Petitioner's proffer of its neutral no-rehire policy plainly satisfied its obligation under McDonnell Douglas to provide a legitimate, nondiscriminatory reason for refusing to rehire respondent. Thus, the only relevant question before the Court of Appeals, after petitioner presented a neutral explanation for its decision not to rehire respondent, was whether there was sufficient evidence from which a jury could conclude that petitioner did make its employment decision based on respondent's status as disabled despite petitioner's proffered explanation. Instead, the Court of Appeals concluded that, as a matter of law, a neutral no-rehire policy was not a legitimate, nondiscriminatory reason sufficient to defeat a prima facie case of discrimination. The Court of Appeals did not even attempt, in the remainder of its opinion, to treat this claim as one involving only disparate treatment. Instead, the Court of Appeals observed that petitioner's policy "screens out persons with a record of addiction," and further noted that the company had not raised a business necessity defense, 298 F. 3d, at 1036-1037, and n. 19, factors that pertain to disparate-impact claims but not disparate-treatment claims. See, e.g., Grano v. Department of Development of Columbus, 637 F. 2d 1073, 1081 (CA6 1980) ("In a disparate impact situation . . . the issue is whether a neutral selection device . . . screens out disproportionate numbers of [the protected class]"). By improperly focusing on these factors, the Court of Appeals ignored the fact that petitioner's no-rehire policy is a quintessential legitimate, nondiscriminatory reason for refusing to rehire an employee who was terminated for violating workplace conduct rules. If petitioner did indeed apply a neutral, generally applicable no-rehire policy in rejecting respondent's application, petitioner's decision not to rehire respondent can, in no way, be said to have been motivated by respondent's disability.
The Court of Appeals rejected petitioner's legitimate, nondiscriminatory reason for refusing to rehire respondent because it "serves to bar the re-employment of a drug addict despite his successful rehabilitation." 298 F. 3d, at 1036-1037. We hold that such an analysis is inapplicable to a disparate-treatment claim. Once respondent had made a prima facie showing of discrimination, the next question for the Court of Appeals was whether petitioner offered a legitimate, nondiscriminatory reason for its actions so as to demonstrate that its actions were not motivated by respondent's disability. To the extent that the Court of Appeals strayed from this task by considering not only discriminatory intent but also discriminatory impact, we vacate its judgment and remand the case for further proceedings consistent with this opinion (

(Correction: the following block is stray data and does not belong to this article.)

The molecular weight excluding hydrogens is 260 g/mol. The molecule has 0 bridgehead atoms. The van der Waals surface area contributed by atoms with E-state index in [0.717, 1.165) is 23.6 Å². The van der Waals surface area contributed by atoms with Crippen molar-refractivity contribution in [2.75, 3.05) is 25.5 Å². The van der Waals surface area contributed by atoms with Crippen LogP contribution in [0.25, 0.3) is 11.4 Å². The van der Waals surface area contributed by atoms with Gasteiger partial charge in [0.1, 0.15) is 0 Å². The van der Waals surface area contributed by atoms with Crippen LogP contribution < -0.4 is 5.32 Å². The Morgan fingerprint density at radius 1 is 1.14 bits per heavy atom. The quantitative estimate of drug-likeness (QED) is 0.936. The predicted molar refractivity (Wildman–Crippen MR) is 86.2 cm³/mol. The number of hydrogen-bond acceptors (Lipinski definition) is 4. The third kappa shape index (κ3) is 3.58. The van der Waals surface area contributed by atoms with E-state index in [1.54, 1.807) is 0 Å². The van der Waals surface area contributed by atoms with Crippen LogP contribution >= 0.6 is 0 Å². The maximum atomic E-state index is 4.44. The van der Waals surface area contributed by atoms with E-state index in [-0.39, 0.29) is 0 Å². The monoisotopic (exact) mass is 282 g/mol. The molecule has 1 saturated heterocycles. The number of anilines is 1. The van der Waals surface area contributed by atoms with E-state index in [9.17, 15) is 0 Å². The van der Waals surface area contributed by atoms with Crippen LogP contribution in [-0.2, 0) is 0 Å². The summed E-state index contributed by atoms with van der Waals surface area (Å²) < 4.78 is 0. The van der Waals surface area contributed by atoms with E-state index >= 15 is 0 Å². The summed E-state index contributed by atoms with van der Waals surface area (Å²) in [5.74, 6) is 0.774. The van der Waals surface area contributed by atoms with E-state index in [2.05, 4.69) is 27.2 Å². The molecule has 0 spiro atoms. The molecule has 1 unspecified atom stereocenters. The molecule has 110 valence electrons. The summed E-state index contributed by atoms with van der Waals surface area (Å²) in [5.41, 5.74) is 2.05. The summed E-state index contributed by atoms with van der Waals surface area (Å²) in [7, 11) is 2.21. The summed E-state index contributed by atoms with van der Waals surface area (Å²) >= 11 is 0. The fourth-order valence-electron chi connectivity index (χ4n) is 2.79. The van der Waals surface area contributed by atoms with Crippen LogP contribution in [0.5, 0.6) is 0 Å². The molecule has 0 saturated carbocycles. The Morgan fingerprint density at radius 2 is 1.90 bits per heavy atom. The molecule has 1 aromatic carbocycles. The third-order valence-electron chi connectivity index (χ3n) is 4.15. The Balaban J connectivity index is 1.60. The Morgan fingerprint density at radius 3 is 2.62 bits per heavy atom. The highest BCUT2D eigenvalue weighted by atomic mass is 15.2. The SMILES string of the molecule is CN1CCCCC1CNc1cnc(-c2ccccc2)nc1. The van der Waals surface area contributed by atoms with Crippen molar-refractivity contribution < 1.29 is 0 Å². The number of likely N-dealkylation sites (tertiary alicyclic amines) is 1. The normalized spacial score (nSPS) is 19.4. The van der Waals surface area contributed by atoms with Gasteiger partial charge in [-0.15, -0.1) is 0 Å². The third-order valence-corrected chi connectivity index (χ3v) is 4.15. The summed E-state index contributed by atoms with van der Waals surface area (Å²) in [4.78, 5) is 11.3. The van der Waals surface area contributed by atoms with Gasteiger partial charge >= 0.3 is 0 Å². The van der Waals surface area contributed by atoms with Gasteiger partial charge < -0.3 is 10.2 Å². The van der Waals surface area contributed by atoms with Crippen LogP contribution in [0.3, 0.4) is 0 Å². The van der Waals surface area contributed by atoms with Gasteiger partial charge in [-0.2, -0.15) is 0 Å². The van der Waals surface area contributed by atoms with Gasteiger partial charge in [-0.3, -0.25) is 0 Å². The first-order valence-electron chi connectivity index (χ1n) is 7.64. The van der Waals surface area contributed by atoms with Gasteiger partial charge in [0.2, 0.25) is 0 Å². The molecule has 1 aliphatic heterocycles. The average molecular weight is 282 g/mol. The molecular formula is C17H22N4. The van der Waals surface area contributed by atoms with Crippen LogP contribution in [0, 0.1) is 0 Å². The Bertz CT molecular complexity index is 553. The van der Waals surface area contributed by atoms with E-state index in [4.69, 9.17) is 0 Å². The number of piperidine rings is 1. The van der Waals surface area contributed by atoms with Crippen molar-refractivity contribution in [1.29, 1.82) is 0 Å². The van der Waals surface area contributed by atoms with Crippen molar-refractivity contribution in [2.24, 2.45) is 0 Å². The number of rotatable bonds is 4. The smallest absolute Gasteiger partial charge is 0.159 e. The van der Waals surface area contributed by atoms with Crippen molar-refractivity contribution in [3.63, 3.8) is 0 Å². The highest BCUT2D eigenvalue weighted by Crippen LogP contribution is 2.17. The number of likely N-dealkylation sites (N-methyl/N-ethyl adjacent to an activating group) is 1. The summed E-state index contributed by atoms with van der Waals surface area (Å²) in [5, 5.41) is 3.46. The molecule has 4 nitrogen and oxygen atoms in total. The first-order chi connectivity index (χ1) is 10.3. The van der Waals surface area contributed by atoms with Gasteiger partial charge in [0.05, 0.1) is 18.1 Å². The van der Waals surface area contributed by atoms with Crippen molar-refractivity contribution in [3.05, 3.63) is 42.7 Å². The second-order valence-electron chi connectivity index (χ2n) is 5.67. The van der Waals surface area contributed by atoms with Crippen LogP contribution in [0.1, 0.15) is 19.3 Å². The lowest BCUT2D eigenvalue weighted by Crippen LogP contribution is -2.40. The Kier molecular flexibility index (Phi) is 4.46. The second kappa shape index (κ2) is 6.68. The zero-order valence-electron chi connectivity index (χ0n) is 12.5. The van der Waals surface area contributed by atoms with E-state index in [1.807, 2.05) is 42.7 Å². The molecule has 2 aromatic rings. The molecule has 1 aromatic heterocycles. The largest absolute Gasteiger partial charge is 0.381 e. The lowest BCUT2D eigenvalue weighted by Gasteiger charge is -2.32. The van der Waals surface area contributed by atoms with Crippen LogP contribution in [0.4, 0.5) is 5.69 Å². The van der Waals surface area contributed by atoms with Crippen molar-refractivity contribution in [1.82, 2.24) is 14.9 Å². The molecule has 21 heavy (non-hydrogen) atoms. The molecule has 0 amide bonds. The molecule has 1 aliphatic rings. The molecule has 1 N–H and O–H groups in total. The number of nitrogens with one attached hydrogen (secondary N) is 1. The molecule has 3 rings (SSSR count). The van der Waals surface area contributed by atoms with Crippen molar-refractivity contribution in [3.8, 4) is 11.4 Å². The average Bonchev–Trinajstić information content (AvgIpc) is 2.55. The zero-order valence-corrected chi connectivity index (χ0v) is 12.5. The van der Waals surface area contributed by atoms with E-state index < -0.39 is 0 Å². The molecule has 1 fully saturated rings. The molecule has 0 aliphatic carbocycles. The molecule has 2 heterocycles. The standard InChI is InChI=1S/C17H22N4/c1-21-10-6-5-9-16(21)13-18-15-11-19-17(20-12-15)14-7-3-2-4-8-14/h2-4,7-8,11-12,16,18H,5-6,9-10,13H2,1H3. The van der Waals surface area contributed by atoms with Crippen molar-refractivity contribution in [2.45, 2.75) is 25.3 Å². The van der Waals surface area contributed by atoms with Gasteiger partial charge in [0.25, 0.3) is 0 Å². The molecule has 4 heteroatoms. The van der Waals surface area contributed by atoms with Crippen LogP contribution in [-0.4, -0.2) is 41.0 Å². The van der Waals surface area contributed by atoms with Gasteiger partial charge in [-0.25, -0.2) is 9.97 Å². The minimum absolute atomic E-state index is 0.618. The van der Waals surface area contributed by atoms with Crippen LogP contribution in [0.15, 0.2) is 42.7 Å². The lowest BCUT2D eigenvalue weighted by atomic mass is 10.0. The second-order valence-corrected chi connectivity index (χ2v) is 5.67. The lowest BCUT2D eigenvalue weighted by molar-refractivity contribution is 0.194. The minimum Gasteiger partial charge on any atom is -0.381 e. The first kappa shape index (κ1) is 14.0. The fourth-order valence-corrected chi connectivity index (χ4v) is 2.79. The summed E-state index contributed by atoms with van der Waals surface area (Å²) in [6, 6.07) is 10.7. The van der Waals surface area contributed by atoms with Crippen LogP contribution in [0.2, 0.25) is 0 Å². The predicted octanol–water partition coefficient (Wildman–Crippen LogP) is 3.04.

Employment Equality
Employment equity acts that have adopted a social model of disability have increasingly converged around three key issues: the need to promote greater employment equity for persons with physical and psychiatric disabilities; the outlawing of occupational discrimination of disabled workers in recruitment, retention and promotion; and the requirement for employers to make reasonable accommodations for disabled employees (Lunt, pp.224).
Employer attitudes play a central role in the success of antidiscrimination legislation, the extent to which disabled people are accepted into occupational life and the extent to which reasonable workplace accommodations are made. Recent research shows that support from employers for equity and workplace accommodations has been poor, and compliance with legislative requirements has been problematic. In the United States, for example, mental disorders are the second most common basis for charges of discrimination and workplace harassment under the Americans with Disabilities Act (Schied, pp.19). Of the 263 disability cases brought to trial in 2004, only 2% of the decisions favored the employee, 74% favored the employer and 24% were unresolved. A total of 54 cases (21%) were brought forward by people with a mental disability. Of these, 76% resulted in employer wins, 24% were unresolved and none favored the employee. Eight cases involved people with substance disorders. Of these, 75% resulted in employer wins, 25% were not resolved and none favored the employee (Albright, pp.513). An inability to convince the court that a mental impairment resulted in a significant disability often precluded a claimant from being able to present a persuasive argument about an employer's discriminatory treatment or failure to provide reasonable accommodations. This was particularly true in cases in which the illness was episodic and the disability intermittent or when symptoms appeared to be well controlled.
When a person with a mental disability loses one of these court proceedings they are likely to spiral into an episode. Thus the feelings of loneliness and despair can cause them to become volatile, and discourage them from looking for employment in the future. It is extremely difficult to find in their favor proving that no matter what the laws state it is in the courts hands.
The research proves that by affording those with disabilities the same opportunities in employment, the employee and employer benefit. The employer can benefit from monetary advances through government incentives and the company can learn that the stigmas aren’t always true. The tax incentives can be put towards such programs as Well-being Projects. The employee will thrive and be accepted into the work force contributing to positive self-esteem and self-worth. Laws that are in place are proven to be effective, but it’s imperative for both parties to become knowledgeable of their rights.

References 1) Albright AL. 2004 Employment Decisions Under the ADA Title 1 Survey Update. Ment Physical Disability Law Rep. 2005 29 513-516. 2) Lunt N. Thornton P. Disability and Employment Towards a Understanding of Discourse and Policy Disability Society. 1994 223-238. 3) Collison, Jessica. Grant, Phillip. Employer Incentives for Hiring Individuals with Disabilities.2003 6-10. 4) Scheid TC. Employment of Individuals with Disabilities Business Responses to the ADA Challenge Behavior Sci Law. 1999 73-91 5) Zhang M. Rast KM. Fortney JC. Smith GR. A Community Study of Depression Treatment and Employment Earnings Psychiatric Serv 1999. 1209-1213. 6) 7) 8) 9) 10) 11) 12) 13) 14) 15)